Lentis/Pedestrians and Walkability in Cities and Suburbs

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Walkability is a measure of how accessible an area is to walkers. A walkable area may have easy access to public transportation, pedestrian only areas, or a conveniently navigable grid plan. Walkability of an area is influenced by many factors including city infrastructure design and the general appeal of the environment. Walkability influences home prices and residents quality of life. It provides environmental benefits, health benefits, and creates a more sustainable community.


The General Theory of Walkability[edit]

In his The General Theory of Walkability, urban designer and city planner Jeff Speck claims that walkable cities can create a more resilient economy, a healthier community, and a cleaner environment. [1] He defines a walkable city as one where “the car is an optional instrument of freedom rather than a prosthetic device.” Speck states that people will choose to walk over drive if they are given a walk that is as good as or better than a drive. A better walk is achieved through four components, the Four Pillars of Walkability.

Safe Bike Lanes Increase Walkability

4 Pillars of Walkability[edit]

  1. Reason to Walk: Required services (grocery stores, gyms, commercial, etc.) should be within a walkable vicinity of people’s home. Public transportation should be provided if these services are too far to walk.
  2. Safe Walk: People should feel safe while walking. Along with lower crimes rates, city infrastructure contributes to increased safety; narrower roads, crosswalks, and bike lanes increase the safety of one’s walk.
  3. Comfortable Walk: People will choose to walk if it is comfortable. Sidewalk width, heights of buildings, and crowdedness all affect how comfortable people feel walking.
  4. Interesting Walk: Humans are social beings. Interaction with other humans, animals, and plants increase the enjoyment of the walk.

City Design and Development[edit]

Development of the Suburb[edit]

Pre-Industrial Revolution cities were compact. These cities contained all the services that residents needed, including residential and commercial, within a walkable distance. The migration of people to cities during the industrial revolution led to crowded and unhealthy cities. [2] Euclidean zoning laws were created to separate the residential from industrial sections to improve health and life spans. The development of the car and a rising middle class further encouraged this separation. Urban Sprawl increased rapidly post World War 2, partly due to Eisenhower’s Interstate Highway Program. [3]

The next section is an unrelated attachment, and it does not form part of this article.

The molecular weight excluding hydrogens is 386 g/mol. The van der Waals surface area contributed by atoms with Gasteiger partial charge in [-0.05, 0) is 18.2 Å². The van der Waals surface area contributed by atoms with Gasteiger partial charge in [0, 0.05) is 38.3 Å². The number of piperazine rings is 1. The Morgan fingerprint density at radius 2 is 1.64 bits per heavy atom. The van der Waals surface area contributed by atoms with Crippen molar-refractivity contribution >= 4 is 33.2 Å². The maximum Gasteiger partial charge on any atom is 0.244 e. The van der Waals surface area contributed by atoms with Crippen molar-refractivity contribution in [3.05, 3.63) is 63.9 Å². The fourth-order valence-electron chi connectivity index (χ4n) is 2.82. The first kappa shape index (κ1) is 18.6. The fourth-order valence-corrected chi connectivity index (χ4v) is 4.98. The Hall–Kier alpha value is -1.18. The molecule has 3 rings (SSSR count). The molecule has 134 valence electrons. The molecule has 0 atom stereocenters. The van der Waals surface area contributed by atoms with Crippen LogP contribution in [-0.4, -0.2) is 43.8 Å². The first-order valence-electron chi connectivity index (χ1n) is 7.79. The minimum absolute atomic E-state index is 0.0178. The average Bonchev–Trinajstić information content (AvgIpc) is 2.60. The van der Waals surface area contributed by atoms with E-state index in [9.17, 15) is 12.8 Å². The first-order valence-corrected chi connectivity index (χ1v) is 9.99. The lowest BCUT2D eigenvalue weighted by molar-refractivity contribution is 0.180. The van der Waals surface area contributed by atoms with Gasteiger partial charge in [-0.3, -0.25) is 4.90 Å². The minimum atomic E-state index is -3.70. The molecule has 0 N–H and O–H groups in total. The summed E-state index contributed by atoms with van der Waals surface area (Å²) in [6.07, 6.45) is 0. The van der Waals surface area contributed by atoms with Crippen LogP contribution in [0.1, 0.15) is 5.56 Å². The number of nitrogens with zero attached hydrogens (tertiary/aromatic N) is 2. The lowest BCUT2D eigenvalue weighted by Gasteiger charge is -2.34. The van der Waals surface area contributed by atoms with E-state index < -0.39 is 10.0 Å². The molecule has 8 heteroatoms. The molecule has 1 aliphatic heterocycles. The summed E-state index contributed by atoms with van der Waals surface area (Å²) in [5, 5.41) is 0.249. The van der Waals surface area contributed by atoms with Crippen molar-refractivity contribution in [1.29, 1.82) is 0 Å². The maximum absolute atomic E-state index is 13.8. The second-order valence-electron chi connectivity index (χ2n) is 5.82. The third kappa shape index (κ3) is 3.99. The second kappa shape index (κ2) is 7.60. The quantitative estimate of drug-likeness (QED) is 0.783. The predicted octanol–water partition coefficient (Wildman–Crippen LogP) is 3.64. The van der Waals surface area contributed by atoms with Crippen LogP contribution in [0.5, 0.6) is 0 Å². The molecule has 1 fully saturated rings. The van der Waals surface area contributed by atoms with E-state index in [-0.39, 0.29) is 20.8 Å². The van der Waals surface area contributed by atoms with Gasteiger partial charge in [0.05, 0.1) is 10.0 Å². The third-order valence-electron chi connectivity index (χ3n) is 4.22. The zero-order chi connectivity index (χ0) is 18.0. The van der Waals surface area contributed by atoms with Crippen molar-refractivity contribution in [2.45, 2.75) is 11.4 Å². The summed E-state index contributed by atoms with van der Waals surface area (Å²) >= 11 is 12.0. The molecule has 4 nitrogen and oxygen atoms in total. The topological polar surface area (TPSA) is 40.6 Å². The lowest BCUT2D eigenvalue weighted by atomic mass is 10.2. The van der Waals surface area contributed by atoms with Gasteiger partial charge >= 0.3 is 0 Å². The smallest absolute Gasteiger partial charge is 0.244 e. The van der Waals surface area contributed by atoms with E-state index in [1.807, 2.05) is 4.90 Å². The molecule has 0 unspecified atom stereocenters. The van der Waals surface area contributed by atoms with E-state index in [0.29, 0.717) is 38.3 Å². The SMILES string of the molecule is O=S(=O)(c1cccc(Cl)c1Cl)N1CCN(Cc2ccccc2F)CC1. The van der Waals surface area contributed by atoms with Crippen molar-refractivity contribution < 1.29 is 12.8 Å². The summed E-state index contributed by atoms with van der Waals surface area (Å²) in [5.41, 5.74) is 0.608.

Mixed Use vs Single Use[edit]

Cities are designed based on two models: Euclidean Zoning model, or the single use city, and the compact model, or the multiuse city. Although both models provide the same services, the organization is different. The multiuse city intersperses the different services throughout the city in smaller chunks. The single use city has separated sectioned parts for each service. Each model has its own benefits. The single use city usually provides for quieter, cleaner, and spacious housing. School systems are better and communities are safer. [4] A city based on the multiuse model has all services in close proximity, is environmentally more sustainable, and can be more economically viable. [1]
The walkability of the multiuse city is inherently superior to the single use city. The single use city requires road infrastructure to connect the sectioned parts. The need for cars results in the need for larger parking lots, wider roads, and car-related infrastructure. Single use cities develop with the use of cars, discouraging walkability in the city. [1]

Measuring Walkability[edit]

The growth of technology has allowed walkability to be measured in many different ways. Walkonomics is a web and mobile application that uses crowdsourcing and open data to rate streets on their walkability on 5 star scale. Walkonomics has data on many streets in the world. [5] RateMyStreet is another web application that uses crowdsourcing to rate walkability. The application is founded on Google Maps and allows users to rate streets based on 8 specific categories.

There are limits to measuring walkability because of its subjectivity. Firstly, personal preference in crowdedness, distance, greenery, and other factors affect the walkability of any area. Secondly, walkability measurements are made considering the average user. Service requirements (groceries, gym, etc.) vary from person to person – a walk score may be suffer because a gym is not nearby, but a gym is not relevant to someone who prefers to run outdoors. [6]

WalkScore[edit]